A partnership between local and national agencies has pledged more than $6 million for conservation in Hawke's Bay over the next five years.
The Te Matau a Maui project will aim to co-ordinate pest control and conservation across 26,000 hectares of land - consisting of conservation areas and farmland - between Waimarama and Havelock North.
It will kick off early next year, jointly funded by the Aotearoa Foundation, the Department of Conservation (DoC), Hawke's Bay Regional Council (HBRC), Landcare Research and Cape Sanctuary.
The council has agreed to commit $1.5 million to the project, including $300,000 worth of staff time over the next five years. DoC, meanwhile, has committed $1.6 million and Landcare Research $700,000.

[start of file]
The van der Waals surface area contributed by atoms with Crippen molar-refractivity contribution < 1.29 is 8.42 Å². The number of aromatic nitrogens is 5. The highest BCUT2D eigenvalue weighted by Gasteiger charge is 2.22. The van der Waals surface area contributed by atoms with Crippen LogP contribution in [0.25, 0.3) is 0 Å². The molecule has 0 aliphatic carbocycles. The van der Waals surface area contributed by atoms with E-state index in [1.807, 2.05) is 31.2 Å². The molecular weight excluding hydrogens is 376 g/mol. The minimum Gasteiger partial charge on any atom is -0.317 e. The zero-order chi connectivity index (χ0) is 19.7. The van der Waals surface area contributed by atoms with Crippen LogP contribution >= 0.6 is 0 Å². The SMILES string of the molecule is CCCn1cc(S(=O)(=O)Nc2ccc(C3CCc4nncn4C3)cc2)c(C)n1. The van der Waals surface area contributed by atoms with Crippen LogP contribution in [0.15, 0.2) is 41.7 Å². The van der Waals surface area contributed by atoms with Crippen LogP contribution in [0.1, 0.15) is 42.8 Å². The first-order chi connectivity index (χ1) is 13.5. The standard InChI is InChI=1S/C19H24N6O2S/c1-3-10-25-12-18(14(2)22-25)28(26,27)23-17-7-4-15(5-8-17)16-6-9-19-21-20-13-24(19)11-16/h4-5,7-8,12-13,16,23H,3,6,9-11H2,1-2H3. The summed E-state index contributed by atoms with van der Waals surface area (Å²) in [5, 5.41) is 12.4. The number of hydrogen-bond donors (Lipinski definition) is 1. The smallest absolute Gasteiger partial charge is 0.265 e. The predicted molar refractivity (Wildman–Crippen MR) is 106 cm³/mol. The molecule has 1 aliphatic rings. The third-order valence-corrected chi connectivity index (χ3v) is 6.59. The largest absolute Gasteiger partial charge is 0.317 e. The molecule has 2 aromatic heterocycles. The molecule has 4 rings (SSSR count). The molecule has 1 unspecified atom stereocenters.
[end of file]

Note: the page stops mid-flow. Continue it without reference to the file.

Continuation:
Cape Sanctuary was already investing about $600,000 annually.
Council chairman Fenton Wilson said for the effort to succeed it must be a "win-win" for the region's farming community.
"Success long term for New Zealand's unique biodiversity substantially rests on our ability to integrate public and private biodiversity efforts across New Zealand.
"We've recorded declining possum numbers on farmed land and urban areas thanks to supportive landowners and residents.
"That provides the opportunity to target other predator pests in our farmland as a pathway to large scale predator control similar to the success of councils' Possum Control Area programme."
DoC director-general Lou Sanson said the project would be "at the cutting edge" of New Zealand conservation efforts.
"The chance to have Government, local Government, Landcare Research and Hawke's Bay landowners come together with the help of Julian Robertson, Andy Lowe and others to bring back our birds is a once-in-a-lifetime opportunity."